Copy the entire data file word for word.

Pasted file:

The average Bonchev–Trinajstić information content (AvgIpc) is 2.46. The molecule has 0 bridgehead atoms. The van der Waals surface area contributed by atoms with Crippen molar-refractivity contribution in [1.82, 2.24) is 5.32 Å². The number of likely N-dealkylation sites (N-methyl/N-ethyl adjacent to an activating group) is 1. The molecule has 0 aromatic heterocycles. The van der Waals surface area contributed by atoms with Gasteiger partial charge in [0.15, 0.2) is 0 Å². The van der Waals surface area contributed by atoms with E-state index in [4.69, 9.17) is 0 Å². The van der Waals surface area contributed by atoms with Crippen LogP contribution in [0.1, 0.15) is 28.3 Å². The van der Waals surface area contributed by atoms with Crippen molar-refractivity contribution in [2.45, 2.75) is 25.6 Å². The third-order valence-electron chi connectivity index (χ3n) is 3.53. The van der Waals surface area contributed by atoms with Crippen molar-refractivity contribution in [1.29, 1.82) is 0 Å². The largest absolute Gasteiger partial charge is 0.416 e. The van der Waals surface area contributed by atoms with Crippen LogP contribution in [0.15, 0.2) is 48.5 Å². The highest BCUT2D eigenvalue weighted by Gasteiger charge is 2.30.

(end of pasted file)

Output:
The average Bonchev–Trinajstić information content (AvgIpc) is 2.46. The molecule has 0 bridgehead atoms. The van der Waals surface area contributed by atoms with Crippen molar-refractivity contribution in [1.82, 2.24) is 5.32 Å². The number of likely N-dealkylation sites (N-methyl/N-ethyl adjacent to an activating group) is 1. The molecule has 0 aromatic heterocycles. The van der Waals surface area contributed by atoms with Gasteiger partial charge in [0.15, 0.2) is 0 Å². The van der Waals surface area contributed by atoms with E-state index in [4.69, 9.17) is 0 Å². The van der Waals surface area contributed by atoms with Crippen LogP contribution in [0.1, 0.15) is 28.3 Å². The van der Waals surface area contributed by atoms with Crippen molar-refractivity contribution in [2.45, 2.75) is 25.6 Å². The third-order valence-electron chi connectivity index (χ3n) is 3.53. The van der Waals surface area contributed by atoms with Crippen molar-refractivity contribution in [1.29, 1.82) is 0 Å². The largest absolute Gasteiger partial charge is 0.416 e. The van der Waals surface area contributed by atoms with Crippen LogP contribution in [0.15, 0.2) is 48.5 Å². The highest BCUT2D eigenvalue weighted by Gasteiger charge is 2.30.